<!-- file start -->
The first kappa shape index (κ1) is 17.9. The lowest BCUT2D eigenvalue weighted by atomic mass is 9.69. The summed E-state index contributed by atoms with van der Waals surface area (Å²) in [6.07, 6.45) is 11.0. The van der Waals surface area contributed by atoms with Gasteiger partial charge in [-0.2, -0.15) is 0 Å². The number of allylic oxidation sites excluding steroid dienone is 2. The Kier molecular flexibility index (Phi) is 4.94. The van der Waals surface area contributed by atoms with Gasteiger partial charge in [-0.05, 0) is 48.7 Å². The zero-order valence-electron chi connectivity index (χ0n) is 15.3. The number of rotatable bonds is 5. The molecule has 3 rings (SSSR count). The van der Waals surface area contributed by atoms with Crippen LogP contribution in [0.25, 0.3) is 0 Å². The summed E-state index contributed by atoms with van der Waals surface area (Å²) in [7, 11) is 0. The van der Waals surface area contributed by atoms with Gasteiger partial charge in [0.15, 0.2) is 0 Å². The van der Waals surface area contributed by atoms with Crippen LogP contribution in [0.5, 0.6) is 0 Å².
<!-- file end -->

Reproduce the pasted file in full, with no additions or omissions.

The first kappa shape index (κ1) is 17.9. The lowest BCUT2D eigenvalue weighted by atomic mass is 9.69. The summed E-state index contributed by atoms with van der Waals surface area (Å²) in [6.07, 6.45) is 11.0. The van der Waals surface area contributed by atoms with Gasteiger partial charge in [-0.2, -0.15) is 0 Å². The number of allylic oxidation sites excluding steroid dienone is 2. The Kier molecular flexibility index (Phi) is 4.94. The van der Waals surface area contributed by atoms with Gasteiger partial charge in [-0.05, 0) is 48.7 Å². The zero-order valence-electron chi connectivity index (χ0n) is 15.3. The number of rotatable bonds is 5. The molecule has 3 rings (SSSR count). The van der Waals surface area contributed by atoms with Crippen LogP contribution in [0.25, 0.3) is 0 Å². The summed E-state index contributed by atoms with van der Waals surface area (Å²) in [7, 11) is 0. The van der Waals surface area contributed by atoms with Gasteiger partial charge in [0.15, 0.2) is 0 Å². The van der Waals surface area contributed by atoms with Crippen LogP contribution in [0.5, 0.6) is 0 Å².